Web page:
|U-16 Women||Mali (7)||2021||2023||United States (6)||2021||2023||Australia (1)||2017||2021||Russia (6)||2019||2021||Australia (2)||2019||2021|
|Men's club competitions|
|Africa||Basketball Africa League||2021||Zamalek||1st||US Monastir||2022|
|Americas||Basketball Champions League Americas||2021||Flamengo||1st||Real Estelí||2021–22|
|Asia||Asia Champions Cup||2019||Alvark Tokyo||1st||Al Riyadi Beirut||2021|
|Europe[a]||Basketball Champions League (2nd-tier)||2020–21||San Pablo Burgos||2nd||Pınar Karşıyaka||2021–22|
|Europe Cup (3rd-tier)||2020–21||Ironi Nes Ziona||1st||Arged BMSLAM Stal||2021–22|
|Women's club competitions|
|Africa||Africa Women's Clubs Champions Cup||2018||Ferroviário de Maputo||1st||Interclube||2021|
|Europe||EuroLeague Women (1st-tier)||2020–21||UMMC Ekaterinburg||6th||Perfumerías Avenida||2021–22|
|EuroCup Women (2nd-tier)||2020–21||Valencia Basket||1st||Reyer Venezia||2021–22|
|SuperCup Women||2019||UMMC Ekaterinburg||4th||Nadezhda Orenburg||2021|
|Tournament||FIBA 3x3 World Cup||Year||Next edition|
|Men||United States (1)||2019||2022|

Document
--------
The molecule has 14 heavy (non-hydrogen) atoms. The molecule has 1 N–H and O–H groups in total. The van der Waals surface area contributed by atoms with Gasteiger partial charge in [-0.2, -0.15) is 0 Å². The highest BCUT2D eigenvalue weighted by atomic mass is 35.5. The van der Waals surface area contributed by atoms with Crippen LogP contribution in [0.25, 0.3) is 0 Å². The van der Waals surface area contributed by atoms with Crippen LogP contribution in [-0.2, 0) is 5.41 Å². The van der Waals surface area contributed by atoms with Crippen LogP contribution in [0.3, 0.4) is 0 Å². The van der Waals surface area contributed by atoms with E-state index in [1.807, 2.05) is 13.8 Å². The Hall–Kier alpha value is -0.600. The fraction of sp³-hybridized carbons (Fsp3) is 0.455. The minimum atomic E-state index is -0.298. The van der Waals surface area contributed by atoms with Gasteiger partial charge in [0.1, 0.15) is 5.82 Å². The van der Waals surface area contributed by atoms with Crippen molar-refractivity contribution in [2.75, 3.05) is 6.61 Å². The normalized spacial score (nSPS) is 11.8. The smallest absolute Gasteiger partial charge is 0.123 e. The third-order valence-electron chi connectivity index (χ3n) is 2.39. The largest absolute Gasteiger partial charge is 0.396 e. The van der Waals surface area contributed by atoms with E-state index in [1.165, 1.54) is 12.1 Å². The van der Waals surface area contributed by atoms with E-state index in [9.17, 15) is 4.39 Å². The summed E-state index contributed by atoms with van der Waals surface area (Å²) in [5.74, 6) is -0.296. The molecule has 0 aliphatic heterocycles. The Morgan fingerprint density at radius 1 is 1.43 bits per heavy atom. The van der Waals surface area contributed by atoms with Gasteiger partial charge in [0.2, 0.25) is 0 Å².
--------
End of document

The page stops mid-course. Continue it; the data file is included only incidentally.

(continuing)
|U-23 Men||Russia (1)||2018||TBD|
|U-23 Women||Russia (1)||2018|
|U-18 Men||United States (1)||2019|
|U-18 Women||United States (4)||2019|
Main article: FIBA Awards
|Tournament||Most Recent Awardee||Team||Year|
|Women||Breanna Stewart||United States||2018|
|U-19 Men||Reginald Perry||United States||2019|
|U-19 Women||Paige Bueckers||United States||2019|
|U-17 Men||Jalen Green||United States||2018|
|U-17 Women||Jordan Horston||United States||2018|
Further information: FIBA Men's World Ranking
The following table has the Top 32 men's basketball countries in the world. The Top 32 is here due to the next iteration of the FIBA Basketball World Cup, the world's major tournament in men's basketball, anticipating to have 32 countries compete. As such, this table shows the projected teams in the next FIBA Men's WC based on the ranking's algorithm. This list does not consider berths given to countries based on hosting or region status.
Further information: FIBA Women's World Ranking
The following table has the Top 16 women's basketball countries in the world. The Top 16 is here due to the next iteration of the FIBA Women's Basketball World Cup, the world's major tournament in women's basketball, anticipating to have 16 countries compete. As such, this table shows the projected teams in the next FIBA Women's WC based on the ranking's algorithm. This list does not consider berths given to countries based on hosting or region status.